Monday, 5 September 2016

Too quick off the blocks?

The interest rate cut by the Monetary Policy Committee of the Bank of England didn’t come as a total surprise, like Usain Bolt’s triple-triple - but some of the BattleAxe’s grumpier interlocutors have been wondering if it may just prove to be a false start.

The MPC’s reasons sound sensible after our Brexit vote.  There are genuine fears, from some, of a downturn and job losses resulting from that vote.  Cutting rates is a classic ploy to encourage businesses to keep investing and spending, by showing they can borrow cheaply.  

However: what message is this sending out so soon after the vote?  Yes, after a lengthy and bitter campaign, the economy might have been expected to take a bit of a wobble.  Some people seemed genuinely amazed on June 24th that the lights came on, buses ran and overseas companies were still buying from the UK! 

The grumblers’ nagging doubt is that cutting rates right now suggests the UK is panicking or a sign of an economy that is out of control.  Both would be somewhat at odds with the latest figures on employment and consumer spending – like suggesting GB’s women’s 470 sailors or Giles Scott would fail to medal with just the last race to go!

Only time will tell how Brexit will actually impact the economy.  So far, the noises on trade deals from non-EU countries have been very positive.  Lower sterling makes imports more expensive but also makes exports cheaper, fuelling British exporters. They may need to reset sights to trade more actively with the 85% of the global economy that’s outside the EU. However, if we produce goods the world wants at the right price, that gives us profits to pay for those imports.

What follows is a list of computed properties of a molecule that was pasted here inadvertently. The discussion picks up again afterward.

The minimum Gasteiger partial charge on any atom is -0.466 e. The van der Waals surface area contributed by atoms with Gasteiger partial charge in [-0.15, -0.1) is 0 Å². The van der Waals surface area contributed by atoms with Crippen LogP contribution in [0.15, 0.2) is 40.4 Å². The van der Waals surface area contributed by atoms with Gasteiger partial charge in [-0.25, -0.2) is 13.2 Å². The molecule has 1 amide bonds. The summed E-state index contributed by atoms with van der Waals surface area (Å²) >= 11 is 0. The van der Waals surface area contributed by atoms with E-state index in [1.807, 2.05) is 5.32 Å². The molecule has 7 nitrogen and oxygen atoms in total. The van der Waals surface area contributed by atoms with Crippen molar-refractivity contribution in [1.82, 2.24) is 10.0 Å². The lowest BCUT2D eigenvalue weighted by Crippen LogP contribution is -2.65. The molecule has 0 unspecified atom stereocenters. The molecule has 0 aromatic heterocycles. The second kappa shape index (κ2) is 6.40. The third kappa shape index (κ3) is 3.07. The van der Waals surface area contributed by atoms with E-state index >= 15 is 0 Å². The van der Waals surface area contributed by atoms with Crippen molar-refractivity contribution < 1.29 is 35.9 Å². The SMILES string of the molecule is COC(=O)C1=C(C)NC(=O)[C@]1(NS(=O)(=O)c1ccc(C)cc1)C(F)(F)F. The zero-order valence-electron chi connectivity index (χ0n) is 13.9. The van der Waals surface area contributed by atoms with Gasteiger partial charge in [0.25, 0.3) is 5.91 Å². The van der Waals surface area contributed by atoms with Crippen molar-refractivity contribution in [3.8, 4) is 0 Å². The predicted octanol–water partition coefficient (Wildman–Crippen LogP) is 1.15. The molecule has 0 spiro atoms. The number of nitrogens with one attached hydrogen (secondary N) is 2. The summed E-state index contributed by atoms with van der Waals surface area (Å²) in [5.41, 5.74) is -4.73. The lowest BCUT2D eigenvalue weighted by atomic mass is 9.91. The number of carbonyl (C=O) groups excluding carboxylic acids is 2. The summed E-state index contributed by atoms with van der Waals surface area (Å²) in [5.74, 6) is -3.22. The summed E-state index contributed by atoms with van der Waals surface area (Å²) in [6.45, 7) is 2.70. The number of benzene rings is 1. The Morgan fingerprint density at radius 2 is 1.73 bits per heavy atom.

The other question is, will the base rate cut actually make any difference?  Well, of course, it depends on who you are! The drop may be raising smiles from people with mortgages, but they are LIBOR linked nowadays, so the cut may not lead to a wholesale drop in lending rates.  After all, the banks are already muttering more loudly about low margins than some countries have been about our success in the velodrome. 

Sadly, savings rates are almost bound to drop – thank goodness Mark Carney has come out against negative rates where you end up paying just to leave your cash in the bank!  That’s as attractive a concept as Yorkshire coming outside the top 20 in an Olympic medal table….

This article originally appeared in Huddersfield Examiner Kirklees Business News on 5th September Titled What Message Does This Send?